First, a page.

'Christine' makes tense cinema of TV reporter’s on-air tragedy

Christine is a slow-motion train wreck you can neither look away from nor help.

Christine is a slow-motion train wreck you can neither look away from nor help. Courtesy of The Orchard

Even if you don’t know how Christine ends, you know how Christine ends.

Antonio Campos’ account of a TV reporter who made national headlines for an unprecedented onscreen act in 1974 is all dread and anticipation waiting to be fulfilled. The film is so clearly building up to one moment that enduring it feels like watching a pot come to boil — and still not knowing how to react once it bubbles over.

Whether you consider that a plus or minus will likely depend on how you feel a film ought to handle such material. If you find Gus Van Sant’s elegiac recreation of the Columbine shooting in Elephant distasteful or otherwise difficult to watch, this one probably isn’t for you.

In a strange bit of cinematic kismet, Christine is one of two movies about Christine Chubbuck that premiered at Sundance this year, the other being Robert Greene’s Kate Plays Christine. That quasi-documentary’s uneasy conclusion — that to know and portray Chubbuck is probably impossible, and maybe even ill-advised — would appear to run counter to this film’s very existence.

But the two works are ultimately complementary despite their opposing philosophies; one fills in the gaps left by the other. Campos’ movie is satisfying in a narrower way, the tense thriller to Greene’s heady deconstruction. Christine is also a showcase for Rebecca Hall, who plays the title role in one of the year’s more magnetic performances.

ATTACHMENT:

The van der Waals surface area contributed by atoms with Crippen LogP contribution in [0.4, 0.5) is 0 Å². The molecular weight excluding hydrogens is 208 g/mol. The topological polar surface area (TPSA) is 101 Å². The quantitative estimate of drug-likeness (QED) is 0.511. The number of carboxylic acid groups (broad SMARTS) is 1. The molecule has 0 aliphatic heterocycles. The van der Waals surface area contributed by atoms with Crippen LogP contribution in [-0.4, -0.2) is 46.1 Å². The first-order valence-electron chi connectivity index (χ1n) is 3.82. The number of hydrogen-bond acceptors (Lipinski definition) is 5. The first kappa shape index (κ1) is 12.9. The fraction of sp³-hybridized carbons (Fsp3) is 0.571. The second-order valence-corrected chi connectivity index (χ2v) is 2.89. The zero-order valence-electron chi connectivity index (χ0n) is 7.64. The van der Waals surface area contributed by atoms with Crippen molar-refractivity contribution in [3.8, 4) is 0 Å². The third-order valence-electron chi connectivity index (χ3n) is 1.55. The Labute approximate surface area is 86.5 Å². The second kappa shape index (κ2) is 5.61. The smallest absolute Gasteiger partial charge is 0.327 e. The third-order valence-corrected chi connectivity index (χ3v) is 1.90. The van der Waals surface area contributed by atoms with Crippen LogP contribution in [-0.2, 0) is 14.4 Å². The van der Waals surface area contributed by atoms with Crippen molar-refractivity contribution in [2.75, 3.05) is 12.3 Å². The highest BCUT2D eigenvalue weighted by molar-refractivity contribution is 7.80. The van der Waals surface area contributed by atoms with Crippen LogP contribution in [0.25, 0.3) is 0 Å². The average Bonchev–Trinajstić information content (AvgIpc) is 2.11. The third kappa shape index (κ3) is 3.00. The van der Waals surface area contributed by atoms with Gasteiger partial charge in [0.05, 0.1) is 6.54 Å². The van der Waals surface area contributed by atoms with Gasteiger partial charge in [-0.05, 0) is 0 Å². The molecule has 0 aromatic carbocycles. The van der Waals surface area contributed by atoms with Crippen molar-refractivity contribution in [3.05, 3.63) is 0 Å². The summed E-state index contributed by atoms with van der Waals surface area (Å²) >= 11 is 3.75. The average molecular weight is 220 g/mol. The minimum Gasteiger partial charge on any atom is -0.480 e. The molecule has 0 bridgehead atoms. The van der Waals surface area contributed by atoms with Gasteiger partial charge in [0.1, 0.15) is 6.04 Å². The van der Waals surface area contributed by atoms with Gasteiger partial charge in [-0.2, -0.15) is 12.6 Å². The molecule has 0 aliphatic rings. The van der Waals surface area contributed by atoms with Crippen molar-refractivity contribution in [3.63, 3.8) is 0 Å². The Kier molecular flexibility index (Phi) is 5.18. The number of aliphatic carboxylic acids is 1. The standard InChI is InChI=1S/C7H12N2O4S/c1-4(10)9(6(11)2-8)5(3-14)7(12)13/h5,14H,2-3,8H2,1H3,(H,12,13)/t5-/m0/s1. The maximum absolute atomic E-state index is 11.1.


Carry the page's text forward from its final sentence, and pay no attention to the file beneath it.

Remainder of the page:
Christine is one of those slow-motion train wrecks you can neither look away from nor help; the course she’s on is fixed, and in all likelihood she passed the point of no return long before we meet her. At first Hall’s mannerisms seem overly arch, even calculated: the English actress’ approximation of Chubbuck’s accent sounds stiff, almost affected. As you get used to her uncomfortable presence — and if you watch any footage of the actual Chubbuck — it becomes clear how skilled Hall is at portraying a woman who struggles to feel at ease in her own skin.

Chubbuck appeared on-air for Sarasota, Florida’s WZRB station, where her dedication to serious news coverage was at odds with the increasingly en vogue philosophy that “if it bleeds, it leads.” Hall plays her as socially anxious and virginal, a 29-year-old whose romantic life (or lack thereof) is just as frustrating as her lack of upward mobility in the workplace. “This isn’t the start of one of your moods, is it?” asks her mother, who’s also her roommate.

We know the implications of that question immediately, of course, and can also tell that whatever “moods” Christine experiences have likely gone untreated. The idea of a lost soul can be as romantic as it is tragic in the movies, but Campos mostly succeeds in not treating his subject as an exotic object to be observed rather than known. There’s a sympathy and affection for her. Campos is like a friend who knows he can’t help but still wants to listen.

Kierkegaard is often quoted as having said “life can only be understood backwards, but it must be lived forwards.” That’s become a rote sentiment, but it feels oddly apropos of a movie whose soundtrack consists largely of easy-listening hits from the ’70s. Christine Chubbuck’s tragedy is that, 40 years and two movies later, her life still can’t be fully understood — each new angle raises as many questions as it answers.

Directed by Antonio Campos
Now playing, Lagoon Cinema